Wary retail investors could regain their interest in scandal-hit S-chips if institutional and large investors show the way forward, said an OCBC Bank investment banker on Monday.
This comes even as a framework between Singapore and Chinese regulators announced last week raised the possibility of more S-chips, or Singapore-listed China stocks.
"The retail (investors) suffered because of the past incidents, but interestingly we are getting more and more enquiries from institutional funds" about China firms, said Ms Tay Toh Sin, head of corporate finance at OCBC Bank.
She noted at a briefing that H-shares - or China stocks listed in Hong Kong - have performed well recently.
"Everybody is looking for North Asia to outperform South-east Asia," she said.
"The retail (investors) will take the cue from the big boys. If the large institutional (investors) start to look at that space, the retail will follow."
There are about 140 S-chips and many of them made their debut in the boom years before the 2008 global financial crisis.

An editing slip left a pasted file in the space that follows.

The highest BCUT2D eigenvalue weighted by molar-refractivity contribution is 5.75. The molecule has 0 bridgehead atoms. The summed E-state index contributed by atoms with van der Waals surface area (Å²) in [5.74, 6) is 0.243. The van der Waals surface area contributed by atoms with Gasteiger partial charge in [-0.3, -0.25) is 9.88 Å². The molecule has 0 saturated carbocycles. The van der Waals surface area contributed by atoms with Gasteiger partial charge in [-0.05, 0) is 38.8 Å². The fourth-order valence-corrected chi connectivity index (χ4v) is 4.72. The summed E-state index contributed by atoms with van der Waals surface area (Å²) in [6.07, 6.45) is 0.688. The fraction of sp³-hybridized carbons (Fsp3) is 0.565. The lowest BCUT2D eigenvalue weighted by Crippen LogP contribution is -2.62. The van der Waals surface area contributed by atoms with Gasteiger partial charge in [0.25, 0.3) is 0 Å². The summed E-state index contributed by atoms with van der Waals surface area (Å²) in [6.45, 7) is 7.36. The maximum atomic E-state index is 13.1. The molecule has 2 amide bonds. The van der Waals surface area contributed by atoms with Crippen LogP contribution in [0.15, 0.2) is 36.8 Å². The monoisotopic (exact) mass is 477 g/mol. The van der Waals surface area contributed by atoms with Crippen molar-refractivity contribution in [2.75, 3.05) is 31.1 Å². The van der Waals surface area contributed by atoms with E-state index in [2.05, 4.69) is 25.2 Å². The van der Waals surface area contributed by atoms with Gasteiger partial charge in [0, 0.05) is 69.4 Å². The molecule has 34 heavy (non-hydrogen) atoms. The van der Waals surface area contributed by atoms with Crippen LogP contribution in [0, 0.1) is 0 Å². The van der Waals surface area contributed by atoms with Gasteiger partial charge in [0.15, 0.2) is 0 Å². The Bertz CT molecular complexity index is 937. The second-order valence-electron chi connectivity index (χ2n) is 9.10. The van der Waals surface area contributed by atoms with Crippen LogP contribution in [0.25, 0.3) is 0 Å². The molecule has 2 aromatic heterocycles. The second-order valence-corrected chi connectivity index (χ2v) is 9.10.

But the crisis unveiled shocking accounting and governance failures at many of these companies, decimating investor confidence in the sector.
Last week, the Singapore Exchange said it would collaborate with the China Securities Regulatory Commission (CSRC) to vet new listings, which could attract more mainland firms here.
Ms Tay raised the possibility of regulators here raising the issue with CSRC and working with them if there are any more S-chip scandals.
"There is at least a formal channel. Whether it's effective or not, it's yet to be seen - nothing is legally enforceable - but at least it provides a certain framework and mechanism."